Are opioids a valuable drug when used properly or should they be banned completely?
That’s an excellent question. At the end of the day, opioids work well. They do exactly what they’re supposed to do; however, it’s a highly radical solution for pain management, more often than not. I think opioids are wildly overprescribed, and it’s unfortunately culturally acceptable. The more we turn to it, the more we set people up to continue down this rabbit hole. In some cases, a standard over-the-counter pain med will not do the trick, and opioids might be necessary. Chronic pain is a good example of this, but we need more research on treating chronic pain.
Tell us about your treatment facility. What was the start-up process? What do you hope it will accomplish?
I’d love to! I consulted for rehabilitations for six years before founding Stillwater Behavioral Health so, I was able to see what worked and what didn’t work from the traditional treatment approach. I also saw some clients take advantage of the system and benefit financially. Some programs would have patients go to the beach for two weeks and call it rehab. Given those injustices, I started to design this program based on my experience of knowing addicts and alcoholics, knowing the structure they can benefit from, and understanding that care and compassion always trump discipline and criticism. My goal in creating Stillwater Behavioral Health was to foster a culture where people have real resources to heal and get better, which we want to continue accomplishing. That’s the ultimate goal–to drive a culture of care and compassion for addicts and alcoholics who are still suffering. It is a culture free of judgment and a safe environment for people to open up, embrace who they are, and identify who they want to be.
What advice would you give to recovering addicts?
You can’t keep what you have unless you give it away.” That’s a wildly important lesson I learned. If you’re going to live through an altruistic lens, you have to be willing to show up for other people with the absence of self. If you benefit from that, great, but the real benefit comes from the reminder that your problems are not the most significant. You are not the most important person in the room. And one of the biggest things I’ve benefited from is the ability to realize that I’m not a victim. I don’t think there’s ever been a situation where I was truly victimized. It was a state of mind that I upheld to justify my behavior. When I could transcend that mindset and take control of my life, I experienced a freedom I had never known before.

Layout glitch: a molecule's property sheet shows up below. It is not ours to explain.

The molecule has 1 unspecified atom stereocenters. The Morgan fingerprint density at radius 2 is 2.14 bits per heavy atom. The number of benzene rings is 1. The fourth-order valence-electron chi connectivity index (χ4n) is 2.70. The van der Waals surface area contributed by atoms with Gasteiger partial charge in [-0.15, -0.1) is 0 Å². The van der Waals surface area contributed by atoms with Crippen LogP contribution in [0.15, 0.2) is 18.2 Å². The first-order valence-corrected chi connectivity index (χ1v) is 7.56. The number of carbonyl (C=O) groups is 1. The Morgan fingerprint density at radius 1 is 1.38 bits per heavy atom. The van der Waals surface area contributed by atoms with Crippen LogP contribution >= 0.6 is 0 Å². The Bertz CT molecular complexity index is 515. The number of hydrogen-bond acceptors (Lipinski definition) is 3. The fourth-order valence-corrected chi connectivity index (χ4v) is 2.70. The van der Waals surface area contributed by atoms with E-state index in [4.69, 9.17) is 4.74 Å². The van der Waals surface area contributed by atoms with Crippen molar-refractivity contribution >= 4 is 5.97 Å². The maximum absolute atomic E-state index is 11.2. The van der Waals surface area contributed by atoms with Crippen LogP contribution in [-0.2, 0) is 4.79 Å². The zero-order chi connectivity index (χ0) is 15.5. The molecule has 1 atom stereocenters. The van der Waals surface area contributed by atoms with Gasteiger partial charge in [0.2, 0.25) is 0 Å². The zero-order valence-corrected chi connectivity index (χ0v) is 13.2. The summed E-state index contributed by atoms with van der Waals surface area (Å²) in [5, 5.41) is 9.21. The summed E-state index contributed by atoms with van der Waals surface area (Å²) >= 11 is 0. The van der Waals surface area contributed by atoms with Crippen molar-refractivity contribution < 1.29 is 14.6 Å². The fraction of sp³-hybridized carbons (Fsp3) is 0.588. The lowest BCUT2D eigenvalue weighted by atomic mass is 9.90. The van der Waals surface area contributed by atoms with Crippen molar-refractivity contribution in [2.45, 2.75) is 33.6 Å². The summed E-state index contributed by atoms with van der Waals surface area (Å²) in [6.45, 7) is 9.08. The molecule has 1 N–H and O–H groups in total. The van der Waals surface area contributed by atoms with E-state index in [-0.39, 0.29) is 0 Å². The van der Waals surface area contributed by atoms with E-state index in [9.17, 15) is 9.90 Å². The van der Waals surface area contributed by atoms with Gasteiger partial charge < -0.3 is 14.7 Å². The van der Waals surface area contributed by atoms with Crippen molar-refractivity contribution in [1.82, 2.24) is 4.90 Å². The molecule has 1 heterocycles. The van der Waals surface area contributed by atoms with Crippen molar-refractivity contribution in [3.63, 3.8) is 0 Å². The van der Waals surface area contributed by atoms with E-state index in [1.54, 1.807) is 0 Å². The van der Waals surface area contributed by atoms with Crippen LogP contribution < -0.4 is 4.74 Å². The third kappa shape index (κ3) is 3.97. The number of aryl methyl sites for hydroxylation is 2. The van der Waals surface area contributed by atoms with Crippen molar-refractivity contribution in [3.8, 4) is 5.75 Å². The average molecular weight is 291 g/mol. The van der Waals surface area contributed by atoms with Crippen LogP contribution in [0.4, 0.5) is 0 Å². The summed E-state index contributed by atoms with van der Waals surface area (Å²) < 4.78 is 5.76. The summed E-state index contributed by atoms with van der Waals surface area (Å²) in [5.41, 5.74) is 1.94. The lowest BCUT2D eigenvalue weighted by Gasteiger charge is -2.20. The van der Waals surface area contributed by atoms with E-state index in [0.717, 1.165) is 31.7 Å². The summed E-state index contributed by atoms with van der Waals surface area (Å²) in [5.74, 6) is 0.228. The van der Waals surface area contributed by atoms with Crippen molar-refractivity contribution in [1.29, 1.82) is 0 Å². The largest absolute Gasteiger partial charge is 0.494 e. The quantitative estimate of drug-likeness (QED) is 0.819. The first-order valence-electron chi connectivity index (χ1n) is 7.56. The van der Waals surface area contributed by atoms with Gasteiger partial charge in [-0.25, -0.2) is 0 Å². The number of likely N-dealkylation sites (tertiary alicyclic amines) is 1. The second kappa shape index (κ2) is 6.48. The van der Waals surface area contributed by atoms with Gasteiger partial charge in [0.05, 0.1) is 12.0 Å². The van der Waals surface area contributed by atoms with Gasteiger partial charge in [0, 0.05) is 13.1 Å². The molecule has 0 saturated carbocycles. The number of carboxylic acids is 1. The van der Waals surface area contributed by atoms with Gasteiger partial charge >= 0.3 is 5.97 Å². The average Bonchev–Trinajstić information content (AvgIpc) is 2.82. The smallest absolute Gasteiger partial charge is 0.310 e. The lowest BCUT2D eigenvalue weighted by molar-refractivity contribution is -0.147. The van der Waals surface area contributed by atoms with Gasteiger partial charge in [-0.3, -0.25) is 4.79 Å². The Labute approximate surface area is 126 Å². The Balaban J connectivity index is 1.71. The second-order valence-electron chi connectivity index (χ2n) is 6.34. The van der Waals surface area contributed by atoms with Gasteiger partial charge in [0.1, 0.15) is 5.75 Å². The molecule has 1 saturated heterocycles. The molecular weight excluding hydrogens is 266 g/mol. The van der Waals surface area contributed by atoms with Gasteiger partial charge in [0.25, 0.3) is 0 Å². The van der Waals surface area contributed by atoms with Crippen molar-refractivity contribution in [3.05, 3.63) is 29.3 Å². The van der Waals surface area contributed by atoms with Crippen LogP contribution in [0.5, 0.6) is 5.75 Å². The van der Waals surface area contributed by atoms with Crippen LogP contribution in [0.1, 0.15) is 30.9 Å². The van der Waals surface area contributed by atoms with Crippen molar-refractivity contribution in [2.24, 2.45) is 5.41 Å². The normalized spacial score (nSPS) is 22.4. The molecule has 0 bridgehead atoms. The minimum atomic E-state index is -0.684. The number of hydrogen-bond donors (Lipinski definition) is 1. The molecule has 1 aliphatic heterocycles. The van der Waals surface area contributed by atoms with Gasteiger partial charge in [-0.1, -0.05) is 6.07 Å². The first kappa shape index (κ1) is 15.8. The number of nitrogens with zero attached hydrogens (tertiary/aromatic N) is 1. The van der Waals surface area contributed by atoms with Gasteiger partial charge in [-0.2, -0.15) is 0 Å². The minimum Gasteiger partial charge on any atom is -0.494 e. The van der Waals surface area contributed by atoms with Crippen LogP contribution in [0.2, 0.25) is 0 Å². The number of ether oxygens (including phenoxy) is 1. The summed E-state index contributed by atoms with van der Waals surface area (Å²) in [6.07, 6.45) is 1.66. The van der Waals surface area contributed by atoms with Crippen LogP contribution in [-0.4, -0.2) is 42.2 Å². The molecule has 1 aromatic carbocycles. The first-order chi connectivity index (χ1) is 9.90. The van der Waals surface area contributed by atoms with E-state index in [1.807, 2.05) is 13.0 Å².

Addiction expert Nicholas Mathews
About Nicholas Mathews
As seen on KMVT-CBS in Idaho, KSBY 6 in California, and Pharmacy Times, Nicholas Mathews is a founder of Stillwater Behavioral Health, a Dual Diagnosis treatment facility that personalizes care to help those struggling to recover from substance addiction and mental health disorders. Mathews abused opioids at a young age before becoming a heroin addict at age 16. It was only when he developed a life-threatening liver condition that he realized he needed to get clean. After succeeding, he dedicated his life to guiding others into sobriety, becoming a consultant for various treatment facilities. This work made him determined to fix deficiencies in clinical care and boost the overall effectiveness of treatment programs. That’s when Stillwater was born. He intends to grow the facility to help even more people regardless of their socioeconomic background. He currently studies at Harvard Business School online.
Watch Dopesick trailer here: https://www.youtube.com/watch?v=JYU1kzGn4rk